Despite this country being founded after a revolution to free it from a monarchy, Americans often seem like they'd enjoy having a royal family. Sure, few of us want an old-school monarchy cracking the whip, but we're really eager to exalt celebrities and certain politicians in much the same way royalty is treated in other countries. Why settle for the Kennedys, or Kanye West, when we could use the Brexit financial crises to lure some actual British royalty over to America? Surely there are some low-ranking Dukes or Duchesses who'd love a break from their shabby life in Great Britain, and who would enjoy being a King or Queen over here. Would we even have to pay them? I'd like to think we could just set them up in one of those freshly moved castles and pay them a few bucks to pose for photos with tourists, and they'd be pleased.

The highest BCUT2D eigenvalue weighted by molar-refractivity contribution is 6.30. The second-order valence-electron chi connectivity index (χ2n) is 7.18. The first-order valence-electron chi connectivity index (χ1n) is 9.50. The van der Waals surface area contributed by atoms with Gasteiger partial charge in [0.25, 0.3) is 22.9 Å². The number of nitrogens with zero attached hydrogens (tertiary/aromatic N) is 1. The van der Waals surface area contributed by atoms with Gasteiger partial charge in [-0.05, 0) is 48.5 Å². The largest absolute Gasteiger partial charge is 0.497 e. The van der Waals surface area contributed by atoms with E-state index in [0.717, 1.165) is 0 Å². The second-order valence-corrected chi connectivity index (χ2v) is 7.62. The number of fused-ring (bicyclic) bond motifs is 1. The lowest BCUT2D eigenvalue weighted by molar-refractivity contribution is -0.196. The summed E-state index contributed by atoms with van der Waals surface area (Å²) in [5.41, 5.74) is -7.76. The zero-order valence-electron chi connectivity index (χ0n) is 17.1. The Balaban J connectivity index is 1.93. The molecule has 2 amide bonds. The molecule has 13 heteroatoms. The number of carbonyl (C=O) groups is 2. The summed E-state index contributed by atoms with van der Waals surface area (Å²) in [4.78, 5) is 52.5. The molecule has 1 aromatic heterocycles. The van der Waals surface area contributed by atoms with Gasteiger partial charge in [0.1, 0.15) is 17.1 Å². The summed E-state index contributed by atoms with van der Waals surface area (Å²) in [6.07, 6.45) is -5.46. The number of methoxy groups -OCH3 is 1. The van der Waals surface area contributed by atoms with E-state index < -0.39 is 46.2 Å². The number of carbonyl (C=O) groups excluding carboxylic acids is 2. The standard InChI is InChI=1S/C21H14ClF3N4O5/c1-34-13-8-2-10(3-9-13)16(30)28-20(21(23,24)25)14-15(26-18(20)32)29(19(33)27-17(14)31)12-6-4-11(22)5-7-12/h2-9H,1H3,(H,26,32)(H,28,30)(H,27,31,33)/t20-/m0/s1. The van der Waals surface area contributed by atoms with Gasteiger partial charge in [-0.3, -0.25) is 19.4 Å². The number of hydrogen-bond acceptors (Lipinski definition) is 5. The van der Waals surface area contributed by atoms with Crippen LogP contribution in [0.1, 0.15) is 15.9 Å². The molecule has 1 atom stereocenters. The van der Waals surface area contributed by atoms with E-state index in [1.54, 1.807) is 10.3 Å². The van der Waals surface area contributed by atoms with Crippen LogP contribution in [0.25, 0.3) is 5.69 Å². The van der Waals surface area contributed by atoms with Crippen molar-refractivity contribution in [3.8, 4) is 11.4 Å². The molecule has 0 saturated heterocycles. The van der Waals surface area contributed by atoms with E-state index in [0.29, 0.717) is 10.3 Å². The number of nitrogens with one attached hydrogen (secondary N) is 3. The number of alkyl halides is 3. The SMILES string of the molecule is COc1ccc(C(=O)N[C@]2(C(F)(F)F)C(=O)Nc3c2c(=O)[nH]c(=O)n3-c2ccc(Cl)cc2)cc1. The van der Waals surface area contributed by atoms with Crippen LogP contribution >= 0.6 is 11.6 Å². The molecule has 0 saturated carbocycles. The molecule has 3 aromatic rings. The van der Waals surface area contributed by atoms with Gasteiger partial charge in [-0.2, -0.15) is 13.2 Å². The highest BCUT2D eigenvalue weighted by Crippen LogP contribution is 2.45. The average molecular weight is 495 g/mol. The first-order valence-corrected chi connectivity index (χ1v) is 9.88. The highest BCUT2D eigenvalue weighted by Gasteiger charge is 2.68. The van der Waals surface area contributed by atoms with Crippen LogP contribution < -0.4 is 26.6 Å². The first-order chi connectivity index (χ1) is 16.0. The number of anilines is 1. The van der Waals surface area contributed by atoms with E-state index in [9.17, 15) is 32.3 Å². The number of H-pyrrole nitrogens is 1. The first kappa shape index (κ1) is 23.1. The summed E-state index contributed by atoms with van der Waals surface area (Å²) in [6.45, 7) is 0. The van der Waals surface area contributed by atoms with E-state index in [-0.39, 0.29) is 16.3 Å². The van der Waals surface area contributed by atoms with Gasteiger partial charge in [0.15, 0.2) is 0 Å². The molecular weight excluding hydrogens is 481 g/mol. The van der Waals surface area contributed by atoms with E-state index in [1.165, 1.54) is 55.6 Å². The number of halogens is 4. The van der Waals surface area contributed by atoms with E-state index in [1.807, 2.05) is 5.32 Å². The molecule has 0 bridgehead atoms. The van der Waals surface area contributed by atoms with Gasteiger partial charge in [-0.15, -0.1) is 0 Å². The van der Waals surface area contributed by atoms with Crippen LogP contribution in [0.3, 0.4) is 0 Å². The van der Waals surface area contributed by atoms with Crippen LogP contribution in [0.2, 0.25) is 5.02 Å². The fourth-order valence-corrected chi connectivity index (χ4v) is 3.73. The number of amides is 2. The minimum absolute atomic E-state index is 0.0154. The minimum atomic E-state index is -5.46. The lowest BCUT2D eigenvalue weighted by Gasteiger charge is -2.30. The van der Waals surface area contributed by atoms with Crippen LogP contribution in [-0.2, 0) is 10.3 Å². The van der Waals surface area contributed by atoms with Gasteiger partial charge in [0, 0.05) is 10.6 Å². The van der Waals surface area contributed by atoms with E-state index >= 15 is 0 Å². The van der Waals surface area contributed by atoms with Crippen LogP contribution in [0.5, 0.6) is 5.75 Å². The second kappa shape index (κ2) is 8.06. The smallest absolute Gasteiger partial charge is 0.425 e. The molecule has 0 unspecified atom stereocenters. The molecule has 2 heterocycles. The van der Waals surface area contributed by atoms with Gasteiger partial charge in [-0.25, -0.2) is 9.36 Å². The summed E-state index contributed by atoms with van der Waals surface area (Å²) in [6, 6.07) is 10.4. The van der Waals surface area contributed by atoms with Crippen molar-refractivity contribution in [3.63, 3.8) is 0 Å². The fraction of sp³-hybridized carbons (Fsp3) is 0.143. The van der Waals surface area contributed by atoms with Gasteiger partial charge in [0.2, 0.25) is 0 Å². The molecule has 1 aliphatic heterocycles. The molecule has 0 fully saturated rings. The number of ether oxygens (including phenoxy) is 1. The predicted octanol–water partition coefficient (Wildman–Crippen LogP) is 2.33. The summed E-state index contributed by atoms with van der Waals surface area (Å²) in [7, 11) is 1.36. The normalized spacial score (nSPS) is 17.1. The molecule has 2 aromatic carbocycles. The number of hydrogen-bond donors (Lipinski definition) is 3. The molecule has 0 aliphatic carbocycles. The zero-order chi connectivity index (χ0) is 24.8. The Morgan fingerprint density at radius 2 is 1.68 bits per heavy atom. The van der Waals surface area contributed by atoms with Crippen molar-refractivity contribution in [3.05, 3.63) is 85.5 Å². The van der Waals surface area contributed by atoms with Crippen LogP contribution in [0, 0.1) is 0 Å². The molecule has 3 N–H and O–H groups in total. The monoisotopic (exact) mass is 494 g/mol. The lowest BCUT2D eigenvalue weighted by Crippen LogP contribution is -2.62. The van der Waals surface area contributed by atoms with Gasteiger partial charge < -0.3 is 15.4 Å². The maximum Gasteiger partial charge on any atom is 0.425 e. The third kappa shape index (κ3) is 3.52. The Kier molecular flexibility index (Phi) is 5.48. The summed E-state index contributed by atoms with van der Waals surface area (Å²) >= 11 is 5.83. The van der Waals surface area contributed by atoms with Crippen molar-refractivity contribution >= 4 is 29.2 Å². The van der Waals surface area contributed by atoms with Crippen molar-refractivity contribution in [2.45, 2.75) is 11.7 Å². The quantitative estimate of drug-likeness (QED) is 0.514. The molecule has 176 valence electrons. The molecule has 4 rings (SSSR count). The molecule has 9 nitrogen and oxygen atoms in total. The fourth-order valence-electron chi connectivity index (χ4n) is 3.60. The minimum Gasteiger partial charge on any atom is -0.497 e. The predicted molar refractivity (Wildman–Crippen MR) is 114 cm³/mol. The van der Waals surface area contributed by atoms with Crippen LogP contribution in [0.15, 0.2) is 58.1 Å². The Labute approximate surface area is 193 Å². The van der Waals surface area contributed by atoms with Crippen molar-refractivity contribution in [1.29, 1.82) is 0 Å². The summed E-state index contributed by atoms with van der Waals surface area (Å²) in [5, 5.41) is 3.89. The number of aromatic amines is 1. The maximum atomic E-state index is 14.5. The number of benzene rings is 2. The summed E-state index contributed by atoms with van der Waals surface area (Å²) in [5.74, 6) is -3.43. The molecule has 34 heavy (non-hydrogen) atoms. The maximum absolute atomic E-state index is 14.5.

3. Guinness Stout
Besides leprechauns and Michael Flatley's Riverdance, most Americans probably don't know much about things produced in Ireland, even though a good chunk of our country's population claims to be "half-Irish." But the Emerald Isle is home to Guinness Stout, which tastes like liquefied wheat bread and rubbing alcohol to me but is loved by many beer lovers around the world. Sure, an economic downturn in its home country is unlikely to sink a brewery that's been around more than 250 years, but it might make it a hell of a lot cheaper to buy its products and get tanked. The average cost of a six-pack of Guinness Stout is about $9 (according to my half-Irish friend), but we can keep our fingers crossed that some Brexit panicking might slash those prices and make Guinness a contender for "really cheap beer" status soon.
2. Doctor Who